Tuesday, March 17, 2015


One of the best young linebackers in the NFL, Chris Borland, retired today at the age of 24.

He retired because he was concerned about the long term effects of repetitive head trauma. This was a step he undertook proactively, unlike other plays who have essentially been forced to retire early on the recommendation of doctors.

I thought this was a courageous and difficult move.

In a larger sense, though, I didn't think this meant much, until I heard journalists closely associated with the NFL reacting with unnecessary intensity. Here are a few excerpts from Mike Florio:
Americans routinely assume far greater physical risks for far less money and fame than the risk/reward of playing in the NFL. Riding motorcycles without helmet, jumping out of airplanes, climbing rock walls, working as police officers, firefighters.

Well, that's completely nonsensical. All of those activities/professions involve physical risk, but they're not the focus. In football, for many positions, hitting and getting hit IS the job.

Florio wound up driving completely off the cliff (including a reference to a decapitated uncle--read the whole exchange here), but most interesting is why he went thermonuclear. It indicates to me that the NFL is deeply concerned about how Borland's retirement is perceived by people outside the league.

The real problem here, though, is not perception. It's that the problems around concussions can, at best, be slightly mitigated. None of them can be "fixed".

Why not? Well, here's why:
1. No real-time evaluation of concussions.
Until there's a real-time, conclusive test that correctly identifies 95% (at least) or more of concussed players, it's going to be impossible to manage on the sideline during games, no matter how many neurologists the league uses. The King-Devick test certainly shows promise, but it's not a panacea, even if the NFL were using it (they're not).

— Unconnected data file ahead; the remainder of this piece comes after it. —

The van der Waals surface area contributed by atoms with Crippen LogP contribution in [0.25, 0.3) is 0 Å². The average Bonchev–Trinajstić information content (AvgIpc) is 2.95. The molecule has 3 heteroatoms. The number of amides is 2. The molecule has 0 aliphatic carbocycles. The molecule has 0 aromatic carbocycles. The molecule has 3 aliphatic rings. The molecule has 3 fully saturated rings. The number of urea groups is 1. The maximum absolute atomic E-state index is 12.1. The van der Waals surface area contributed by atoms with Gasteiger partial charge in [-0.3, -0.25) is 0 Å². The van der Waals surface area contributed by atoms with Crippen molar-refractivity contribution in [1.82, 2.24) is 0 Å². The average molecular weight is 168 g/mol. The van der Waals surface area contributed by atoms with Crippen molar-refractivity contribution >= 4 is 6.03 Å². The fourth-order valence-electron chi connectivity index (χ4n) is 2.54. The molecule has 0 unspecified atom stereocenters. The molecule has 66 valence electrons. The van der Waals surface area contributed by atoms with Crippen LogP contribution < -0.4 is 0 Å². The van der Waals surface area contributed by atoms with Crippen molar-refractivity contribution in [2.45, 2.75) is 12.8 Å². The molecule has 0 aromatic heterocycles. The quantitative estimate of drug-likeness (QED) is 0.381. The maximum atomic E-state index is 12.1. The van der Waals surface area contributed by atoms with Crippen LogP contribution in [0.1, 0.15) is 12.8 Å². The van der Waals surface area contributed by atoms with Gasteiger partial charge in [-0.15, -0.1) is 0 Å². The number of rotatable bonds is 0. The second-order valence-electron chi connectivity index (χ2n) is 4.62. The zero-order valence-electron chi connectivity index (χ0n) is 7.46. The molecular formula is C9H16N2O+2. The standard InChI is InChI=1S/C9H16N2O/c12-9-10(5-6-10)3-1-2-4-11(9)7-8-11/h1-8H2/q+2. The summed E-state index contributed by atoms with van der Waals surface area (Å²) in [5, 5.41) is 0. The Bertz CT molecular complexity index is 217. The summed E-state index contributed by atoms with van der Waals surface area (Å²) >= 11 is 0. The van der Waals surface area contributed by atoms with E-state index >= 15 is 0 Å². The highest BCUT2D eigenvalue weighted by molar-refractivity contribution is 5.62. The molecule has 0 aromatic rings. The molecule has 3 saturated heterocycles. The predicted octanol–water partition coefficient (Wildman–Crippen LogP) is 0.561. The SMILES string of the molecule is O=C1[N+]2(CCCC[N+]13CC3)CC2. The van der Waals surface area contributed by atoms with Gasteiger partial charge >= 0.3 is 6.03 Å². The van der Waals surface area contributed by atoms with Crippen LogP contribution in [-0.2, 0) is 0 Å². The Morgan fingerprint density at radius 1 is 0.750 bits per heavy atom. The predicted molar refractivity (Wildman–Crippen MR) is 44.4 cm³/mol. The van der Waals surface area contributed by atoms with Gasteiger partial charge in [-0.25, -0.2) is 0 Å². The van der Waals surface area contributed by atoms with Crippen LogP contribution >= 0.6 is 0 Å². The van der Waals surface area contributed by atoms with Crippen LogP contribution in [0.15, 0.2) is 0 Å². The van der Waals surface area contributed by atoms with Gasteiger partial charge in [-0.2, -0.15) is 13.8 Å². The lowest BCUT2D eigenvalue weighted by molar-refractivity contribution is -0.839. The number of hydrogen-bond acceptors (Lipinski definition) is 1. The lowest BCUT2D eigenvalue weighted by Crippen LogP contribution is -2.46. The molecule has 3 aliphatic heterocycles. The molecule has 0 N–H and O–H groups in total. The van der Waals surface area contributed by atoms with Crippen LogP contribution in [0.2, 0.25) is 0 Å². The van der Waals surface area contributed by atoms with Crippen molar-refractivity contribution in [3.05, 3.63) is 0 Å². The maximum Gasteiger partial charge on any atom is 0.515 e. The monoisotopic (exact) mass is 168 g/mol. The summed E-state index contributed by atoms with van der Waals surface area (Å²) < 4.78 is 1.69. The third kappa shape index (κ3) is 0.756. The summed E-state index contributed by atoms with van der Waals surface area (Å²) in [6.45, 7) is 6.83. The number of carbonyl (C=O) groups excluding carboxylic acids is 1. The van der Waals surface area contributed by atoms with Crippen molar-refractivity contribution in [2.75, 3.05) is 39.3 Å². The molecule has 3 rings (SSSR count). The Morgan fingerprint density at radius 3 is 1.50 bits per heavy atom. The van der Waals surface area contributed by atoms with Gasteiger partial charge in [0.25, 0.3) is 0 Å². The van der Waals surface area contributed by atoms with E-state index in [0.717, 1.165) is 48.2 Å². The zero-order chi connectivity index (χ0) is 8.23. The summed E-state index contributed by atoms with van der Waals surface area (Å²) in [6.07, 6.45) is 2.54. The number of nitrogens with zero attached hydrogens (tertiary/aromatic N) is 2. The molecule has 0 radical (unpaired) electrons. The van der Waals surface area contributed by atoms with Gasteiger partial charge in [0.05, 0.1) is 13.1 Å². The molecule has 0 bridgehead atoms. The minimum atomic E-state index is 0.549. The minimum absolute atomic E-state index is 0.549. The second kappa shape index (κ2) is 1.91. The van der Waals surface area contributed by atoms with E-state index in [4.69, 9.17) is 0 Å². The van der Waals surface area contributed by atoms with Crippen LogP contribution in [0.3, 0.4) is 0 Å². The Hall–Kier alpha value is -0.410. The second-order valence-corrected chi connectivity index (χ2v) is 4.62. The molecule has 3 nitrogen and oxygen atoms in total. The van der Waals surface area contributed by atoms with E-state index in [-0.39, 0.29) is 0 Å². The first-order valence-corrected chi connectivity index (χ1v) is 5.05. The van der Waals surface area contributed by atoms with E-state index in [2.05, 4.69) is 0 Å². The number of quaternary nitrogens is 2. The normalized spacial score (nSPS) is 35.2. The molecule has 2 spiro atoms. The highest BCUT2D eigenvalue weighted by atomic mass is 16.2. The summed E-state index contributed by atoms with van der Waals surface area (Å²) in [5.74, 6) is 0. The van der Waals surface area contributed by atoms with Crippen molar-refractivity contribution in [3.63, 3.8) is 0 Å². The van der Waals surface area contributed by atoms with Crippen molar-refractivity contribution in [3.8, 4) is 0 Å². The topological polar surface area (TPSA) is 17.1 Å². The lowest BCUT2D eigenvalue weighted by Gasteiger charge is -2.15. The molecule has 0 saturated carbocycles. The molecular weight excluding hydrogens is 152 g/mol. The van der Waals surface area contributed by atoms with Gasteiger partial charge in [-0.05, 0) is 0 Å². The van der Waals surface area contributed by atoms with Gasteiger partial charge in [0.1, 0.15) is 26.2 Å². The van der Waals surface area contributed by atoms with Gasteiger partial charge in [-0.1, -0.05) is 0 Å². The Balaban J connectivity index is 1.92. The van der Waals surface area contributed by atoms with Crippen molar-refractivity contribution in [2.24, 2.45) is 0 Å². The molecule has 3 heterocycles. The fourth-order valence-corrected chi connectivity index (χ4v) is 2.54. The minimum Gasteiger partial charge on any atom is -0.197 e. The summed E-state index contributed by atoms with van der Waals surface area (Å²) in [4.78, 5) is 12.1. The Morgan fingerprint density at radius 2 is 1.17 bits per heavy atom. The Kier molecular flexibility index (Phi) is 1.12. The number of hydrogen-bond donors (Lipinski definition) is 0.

2. Improving helmet safety is extremely difficult.
There's head-on trauma, and there's rotational trauma. Adding padding to the helmet to improve absorption of head-on trauma makes the helmet heavier, which makes rotational trauma even worse. All kinds of things have been proposed (including magnets) to make helmets safer, but almost all of it is just speculation.

The bottom line is that it's incredibly difficult to protect someone's head when they collide with someone else at a high rate of speed and/or acceleration. It's such a complex issue that researchers can't even seem to agree on the testing protocol that would determine whether a helmet is safer.

I think the NFL can see, though, that they have to manage this effectively in a PR sense. The worst-case scenario for the NFL is that high schools start dropping football because they can't afford the insurance costs (which will rise steadily as more and more information information on repetitive head trauma becomes available). And the drumbeat to pay college football players is going to get much louder as people begin to better understand the kinds of long-term risks the players are taking.

There are a series of ripple effects that the NFL doesn't want, and they have to control perception of this issue.

They can't, though. This issue has escaped containment.

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